Saturday, May 21, 2005

World Wide Web of Junk

The WWW is the greatest junk yard of low grade information!

The value of the Internet as a repository of useful information is very low. Carl Shapiro in “Information Rules” suggests that the amount of actually useful information on the Internet would fit within roughly 15,000 books, which is about half the size of an average mall bookstore. To put this in perspective: there are over 5 billion unique, static & publicly accessible web pages on the www. Apparently Only 6% of web sites have educational content (Maureen Henninger, “Don’t just surf the net: Effective research strategies”. UNSW Press). Even of the educational content only a fraction is of significant informational value.

So why is it that the Internet is so popular as an information resource for the masses? I submit for 2 reasons:
  1. Convenience:
    Since everybody is using the same thing – the WWW – there’s no compelling or competitive pressure to seek out quality information.
  2. No alternative. All feed on the same junk.

For those who are skilled in finding the nuggets of valuable information an online library of 15,000 quality books is an attractive proposition.

Oh yeah one more thing; entertainment content has little quality information value, however, for as long as it tickles the consumer’s senses the Internet will unfailingly seduce all of us.

Did you know that there were days when the most popular search word on the internet wasn’t sex; it was hotels; sex ranked only 6th. Wow how useful this information is, and it wasn't hard to find.

2 comments:

Alan2012 said...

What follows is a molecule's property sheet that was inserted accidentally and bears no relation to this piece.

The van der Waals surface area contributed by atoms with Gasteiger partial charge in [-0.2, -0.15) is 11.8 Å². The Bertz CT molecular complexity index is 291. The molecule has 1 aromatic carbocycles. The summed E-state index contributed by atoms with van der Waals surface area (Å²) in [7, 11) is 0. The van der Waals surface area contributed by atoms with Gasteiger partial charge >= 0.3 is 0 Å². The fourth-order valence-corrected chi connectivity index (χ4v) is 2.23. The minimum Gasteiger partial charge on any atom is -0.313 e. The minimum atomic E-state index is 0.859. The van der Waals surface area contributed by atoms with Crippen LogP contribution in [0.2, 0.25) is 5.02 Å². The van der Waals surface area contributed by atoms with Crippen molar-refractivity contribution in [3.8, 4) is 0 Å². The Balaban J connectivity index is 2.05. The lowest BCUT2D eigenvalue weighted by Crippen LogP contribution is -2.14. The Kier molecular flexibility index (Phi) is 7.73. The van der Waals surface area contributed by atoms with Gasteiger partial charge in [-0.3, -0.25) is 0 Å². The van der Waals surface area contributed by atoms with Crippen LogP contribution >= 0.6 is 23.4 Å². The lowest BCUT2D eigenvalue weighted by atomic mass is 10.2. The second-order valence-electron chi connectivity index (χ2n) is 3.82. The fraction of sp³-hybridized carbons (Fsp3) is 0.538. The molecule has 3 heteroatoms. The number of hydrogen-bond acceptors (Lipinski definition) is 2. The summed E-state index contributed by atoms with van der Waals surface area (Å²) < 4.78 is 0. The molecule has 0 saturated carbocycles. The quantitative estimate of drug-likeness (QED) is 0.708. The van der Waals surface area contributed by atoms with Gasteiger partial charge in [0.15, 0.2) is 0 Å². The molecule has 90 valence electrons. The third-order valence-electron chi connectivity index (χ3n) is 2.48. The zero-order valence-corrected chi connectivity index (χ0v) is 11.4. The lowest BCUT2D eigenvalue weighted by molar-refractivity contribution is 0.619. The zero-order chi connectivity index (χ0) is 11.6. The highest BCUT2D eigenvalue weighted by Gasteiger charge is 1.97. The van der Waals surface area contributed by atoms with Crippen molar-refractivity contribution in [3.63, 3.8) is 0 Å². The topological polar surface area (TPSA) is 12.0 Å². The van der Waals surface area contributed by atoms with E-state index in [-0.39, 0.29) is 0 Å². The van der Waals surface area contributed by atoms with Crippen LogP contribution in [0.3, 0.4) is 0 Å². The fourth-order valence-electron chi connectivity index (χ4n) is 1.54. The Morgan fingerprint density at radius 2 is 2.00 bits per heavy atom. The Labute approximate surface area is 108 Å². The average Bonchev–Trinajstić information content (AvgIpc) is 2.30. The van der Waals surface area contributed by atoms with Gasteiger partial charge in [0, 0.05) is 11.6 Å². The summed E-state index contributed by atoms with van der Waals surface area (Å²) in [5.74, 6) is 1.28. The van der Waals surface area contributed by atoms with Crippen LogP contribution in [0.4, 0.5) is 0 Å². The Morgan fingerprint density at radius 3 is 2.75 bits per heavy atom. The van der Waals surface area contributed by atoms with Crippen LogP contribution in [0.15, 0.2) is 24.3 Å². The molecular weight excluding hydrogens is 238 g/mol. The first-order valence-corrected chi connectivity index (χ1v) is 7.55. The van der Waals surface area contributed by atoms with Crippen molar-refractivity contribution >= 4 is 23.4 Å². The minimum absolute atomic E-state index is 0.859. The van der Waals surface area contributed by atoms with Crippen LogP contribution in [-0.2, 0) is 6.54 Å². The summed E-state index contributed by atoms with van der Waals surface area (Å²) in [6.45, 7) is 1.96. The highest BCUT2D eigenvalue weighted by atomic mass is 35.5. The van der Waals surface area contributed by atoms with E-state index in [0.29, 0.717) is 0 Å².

Shapiro is off. Way off.

The internet is chock-full of
trash, but also has very rich
veins of quality content, and lots
of them.

Example from my area of speciality:
the Pubmed (Medline) database --
over 15 million records, wonderfully
useful, even indispensable.
15 million records (abstracts)
would be 15,000 books with 1,000
records/pages each. There's
15,000 books right there -- just
one database in one area (albeit
an especially large and high-quality
database). And that's not to
mention the links to the full text
of articles that is sometimes
available for free.

Sifting through the trash to get
to the quality stuff IS a problem,
but over time you develop your
techniques for this. A favorite of
mine is quite simple: identify an
unusual name of a prominent researcher
who has written articles in the
area in which you have an interest.
It has to be unusual; "Smith" does
not work, but "Dalyrymple" does.
Then combine that name with several
of your subject keywords or
phrases. What you get, often, is
links to articles by other
knowledgeable, scholarly people
who refer to or cite Dalyrymple --
as would be expected of scholars
writing in the given area. Spam
pages never cite Dalyrmple.

Just one little idea.

Sincerely,

Alan Lewis

Igor Palmer said...

Alan point taken. Indeed there is much quality on the www. Whether Shapiro & Varian were right or not regarding the actual numbers 8 years - when they wrote the book -, today would be hard to assess.

The issue at hand is not so much how much quality content is on the www but rather that there's far more junk on the www than quality, thus quality gets buried under the mountain of junk. What's junk? What's quality? One man's garbage, another man's treasure. In the world of physical or tangible this is often the case, however, in the case of information this alternation is far less sentient. What's more a useful piece of information - in the original form and from original source - can quickly turn into pollution by virtue of its rampant promulgation by many - both learnered and fools; adding no value neither to information nor to the content. Remember that the Internet is a Global Village with too many village fools. However, it would be a mistake to devalue the www because of the overall quality of content on the WWW. After all there’s no criterion or standard for the online content quality. Furthermore, by virtue of accessibility of information, the richest source of quality content and valuable information is indeed www. Even with all the trash and pollution, it is worth having it - just like digging for diamonds.

cheers
igor